Do you ever have the thought that if you had known what law school was like prior to starting (truly knew what it was like), you might have chosen to become a professional bee keeper instead? There are many experiences in life that you cannot fully understand prior to living them. Law school is definitely one of those experiences. Law school is more stressful than most previous educational experiences by an order of magnitude – for many reasons.
Think back to when you started college. That was also a time of great change and adapting to a new environment. Your objectives probably included: learning some new things, getting decent grades, making new and more varied friends, finding different kinds of peer groups than were available in high school, and enjoying yourself. Law school on the other hand is an educational experience that is directly tied to a career and professional identity.
When you started law school, whether you were motivated by long-held ambitions or by a wish to find an expedient route toward some kind of professional vocation, you knew that there was a connection between how you would perform and your future capacity to make a living and have a career. And most likely, you are taking on very large student loans that make future income all the more important. Throw in the reality that the supply of qualified new lawyers far exceeds available well-paid positions, inflating the element of competition, and you are left with a stressful experience like few others in life.
Competition can be a good thing. It can motivate you to perform or to challenge yourself beyond what you thought was possible. Competition can also be harmful – particularly when it separates and isolates you from others. The implication that law school is a Darwinian environment where only the strong survive can be an explicit message or an implicit suggestion in many programs. Whenever competition is high and vulnerability is viewed as something to exploit (for competitive purposes), isolation and increased pressure result. Depression is an all-too-common byproduct in this scenario.
In many instances, these values are not completely aligned with your pre-existing sense of yourself and your world, and they certainly are not necessarily healthier for you. This is a world that is highly competitive and adversarial, and may not be high on qualities like empathy or altruism (with many exceptions, to be sure). In addition, many law students report that heavy drinking is seen as a reasonable way to cope, and to get a quick, if artificial, break from all the stress.
You will be in a better position to deal with academic performance pressures if you are thinking mostly about what interests you about laws, and about how laws, regulations, suits, etc. affect people – and devote less mental energy to self-judgment. In that sense, it’s about the material, not about you. When, in the future, you are conferring with clients to gather information, prepare and support them, or with colleagues to creatively develop strategies or do relevant research, it will be much more helpful and gratifying to focus on wrestling with legal concepts, intricacies, and precedents than to wrestle with self-esteem.
Helpful: “Oh, it would help in this case if I learn more about this point of law.”
Unhelpful: “Why don’t I already know more about this point of law; maybe I’m not smart enough.”)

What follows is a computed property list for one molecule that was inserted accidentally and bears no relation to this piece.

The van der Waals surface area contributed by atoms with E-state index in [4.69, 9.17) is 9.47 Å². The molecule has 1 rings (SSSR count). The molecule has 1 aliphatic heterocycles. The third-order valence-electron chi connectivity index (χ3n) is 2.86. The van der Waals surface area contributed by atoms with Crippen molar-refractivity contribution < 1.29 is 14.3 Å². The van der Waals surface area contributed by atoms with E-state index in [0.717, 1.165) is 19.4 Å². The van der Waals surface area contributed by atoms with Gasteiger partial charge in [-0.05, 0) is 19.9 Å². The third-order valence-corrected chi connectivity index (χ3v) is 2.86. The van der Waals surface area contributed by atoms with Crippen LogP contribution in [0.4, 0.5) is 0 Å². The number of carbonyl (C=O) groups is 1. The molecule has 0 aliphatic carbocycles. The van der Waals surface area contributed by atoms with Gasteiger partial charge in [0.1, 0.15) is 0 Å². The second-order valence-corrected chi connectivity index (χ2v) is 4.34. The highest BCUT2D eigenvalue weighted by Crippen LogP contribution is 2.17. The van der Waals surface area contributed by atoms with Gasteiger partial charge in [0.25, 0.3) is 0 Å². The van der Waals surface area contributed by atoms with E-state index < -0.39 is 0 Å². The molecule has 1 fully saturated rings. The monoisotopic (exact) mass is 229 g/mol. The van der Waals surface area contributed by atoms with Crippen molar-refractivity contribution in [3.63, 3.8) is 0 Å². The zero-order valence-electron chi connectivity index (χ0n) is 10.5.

On the other hand, it’s all about you, if that means that you are staying in touch with yourself. Are you, for example, finding some moments of pleasure in each day, including the satisfaction that is derived from working hard to master new challenges? Are you getting enough rest? Having some fun? Connecting with people you care about? Are you feeling compelled to compromise your principals, or forced into interactions that feel creepy or insensitive?
Despite your best efforts, you would be in good company if you do develop symptoms of depression, anxiety, alcohol/drug misuse, not to mention common conditions like attention deficit hyperactivity disorder, which would predate law school, but which can make it that much more challenging. If so, we hope you won’t be so concerned about seeming “strong” that you avoid seeking help.
The concept of “resilience” applies here – it doesn’t mean avoiding or denying difficulties; rather, it is the ability to overcome barriers. Learning new ways to discuss, understand, and work through challenges is how you build resilience. It is important to recognize and resist the temptation to acknowledge a challenge but justify putting off addressing it. “Once X happens, then I’ll take care of myself.” The “X” is often graduation, finishing the semester, completing a course, or simply when you feel like you have the time. The harsh reality is, there will always be an “X” to get in your way. Act despite the myriad of “X’s” in your life.
Taking action can begin with the dean of students, the law school counseling center, or your state’s lawyer assistance program. The amount of time and energy required to take care of your mental health is a wise investment in yourself that will produce large dividends for years to come. The earlier these kinds of problems are addressed, the less of a toll they are likely to take on your life and career.
Join the ABA’s Law Student Division, Young Lawyers Division, Law Practice Division, and the Section of Legal Education and Admissions to the Bar, along with with authors Jeff Fortgang and Shawn Healy on March 23 for a free webinar that discusses “The Full Weight of the Law: How Legal Professionals Can Recognize and Rebound from Depression.” They will discuss the high rates of depression among law students, the various contributing factors, ways of recognizing distress, and suggestions for getting help and staying healthy.